All to myself

Last night was one of those rare nights that I had the barn all to myself. There was no one up at the house, no riders jockeying for a spot to groom and tack, no loud, high pitched moms interrupting and whinnying about crap.

There was no one hogging the far end of the arena, cutting you off, or sitting on a horse talking on their cell phone in the middle of everything.

It was pure heaven.

I had the good cross ties all to myself so I spent extra time grooming.  I could hear the swish of the brush on my mare’s fur and I realized how the quiet of the barn wrapped me like a warm bath and every inch of me relaxed. It has been a long time. This is what the barn is supposed to be.

We have gotten crazy busy at the barn, good for business not good for all those reason I live for being at the barn, to relax. I’ve reached the point where I’ve been rushing to the barn after work, getting my time in, lessons done, battles with the mare over and getting out of there before one more idiotic mom or rider pushes me off the deep end.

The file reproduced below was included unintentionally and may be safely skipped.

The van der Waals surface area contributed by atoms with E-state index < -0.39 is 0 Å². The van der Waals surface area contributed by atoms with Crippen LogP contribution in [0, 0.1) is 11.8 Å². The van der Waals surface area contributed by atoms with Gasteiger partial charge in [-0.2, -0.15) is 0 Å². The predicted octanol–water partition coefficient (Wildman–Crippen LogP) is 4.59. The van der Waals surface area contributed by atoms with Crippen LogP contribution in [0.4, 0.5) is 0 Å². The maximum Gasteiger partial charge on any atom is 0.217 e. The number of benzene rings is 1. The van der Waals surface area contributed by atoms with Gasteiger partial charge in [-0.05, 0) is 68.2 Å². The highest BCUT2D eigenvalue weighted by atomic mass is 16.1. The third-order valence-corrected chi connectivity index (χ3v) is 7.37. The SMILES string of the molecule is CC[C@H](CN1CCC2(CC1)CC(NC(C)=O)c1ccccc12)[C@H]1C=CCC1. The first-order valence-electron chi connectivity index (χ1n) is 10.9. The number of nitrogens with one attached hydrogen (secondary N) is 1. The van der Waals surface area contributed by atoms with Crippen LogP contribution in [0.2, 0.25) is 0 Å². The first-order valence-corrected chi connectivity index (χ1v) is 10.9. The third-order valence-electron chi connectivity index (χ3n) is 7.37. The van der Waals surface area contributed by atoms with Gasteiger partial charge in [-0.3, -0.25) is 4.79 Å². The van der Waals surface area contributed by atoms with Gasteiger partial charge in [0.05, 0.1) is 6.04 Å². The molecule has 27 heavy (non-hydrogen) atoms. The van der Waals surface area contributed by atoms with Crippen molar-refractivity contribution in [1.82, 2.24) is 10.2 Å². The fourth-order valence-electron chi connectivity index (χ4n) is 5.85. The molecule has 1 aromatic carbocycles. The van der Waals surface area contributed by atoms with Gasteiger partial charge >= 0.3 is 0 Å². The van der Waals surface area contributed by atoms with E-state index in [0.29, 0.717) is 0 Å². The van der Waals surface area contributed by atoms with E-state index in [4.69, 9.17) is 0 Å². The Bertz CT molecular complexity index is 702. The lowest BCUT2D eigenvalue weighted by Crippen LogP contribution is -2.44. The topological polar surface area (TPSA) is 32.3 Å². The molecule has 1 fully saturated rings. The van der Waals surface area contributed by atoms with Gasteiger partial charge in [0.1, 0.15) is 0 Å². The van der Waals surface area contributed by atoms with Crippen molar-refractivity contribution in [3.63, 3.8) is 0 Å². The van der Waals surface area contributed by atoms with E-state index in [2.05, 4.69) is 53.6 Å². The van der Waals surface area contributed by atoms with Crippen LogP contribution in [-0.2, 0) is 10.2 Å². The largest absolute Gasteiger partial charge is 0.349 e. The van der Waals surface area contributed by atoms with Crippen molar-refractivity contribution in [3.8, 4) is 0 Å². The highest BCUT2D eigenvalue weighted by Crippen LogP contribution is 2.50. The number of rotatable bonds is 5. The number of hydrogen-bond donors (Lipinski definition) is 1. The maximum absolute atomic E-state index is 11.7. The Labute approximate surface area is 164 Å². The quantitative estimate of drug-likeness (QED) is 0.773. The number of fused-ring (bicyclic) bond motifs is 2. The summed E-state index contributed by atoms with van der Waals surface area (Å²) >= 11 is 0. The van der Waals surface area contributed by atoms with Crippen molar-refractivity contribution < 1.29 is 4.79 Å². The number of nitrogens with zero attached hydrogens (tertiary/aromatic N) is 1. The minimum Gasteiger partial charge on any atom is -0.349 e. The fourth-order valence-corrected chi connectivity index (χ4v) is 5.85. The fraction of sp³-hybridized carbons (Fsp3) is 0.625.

Tonight was special.

As my foot fell upon the first step of the mounting block, I had a deja vu moment and suddenly, I was taken back to a morning as a child. Life was so simple then. The smell of cold air was the same and I could see my breath as I exhaled, just like I did on those stolen mornings before anyone was awake.

At 52 years old, I felt the exhilarating tingle run up my spine just as it did back when I was 10 years old. Knowing I was breaking the rules and sneaking a secret ride.  At ten I did not have a mounting block but a few poorly stacked buckets or scaling a stall door got me where I need to be, within reach of tossing a leg over the back of my best friend.

The echoing crunch of my mare’s hooves in the sand sent my soul flying. I quickly looked around half-expecting my dad to come through the arena door with his pretend anger flaring. I recall acting out the same anger when I caught my son sneaking a secret morning ride.  As a parent, I know now if it wasn’t forbidden it wouldn’t have been half as fun or as memorable.

Last night, I let my mind remain back when I was ten. As we rode around the arena, I gave no notice to leg position, I did not demand collection, and I did not focus on bend or suppleness. The mare and I just flew and she gave me everything.

Cheryl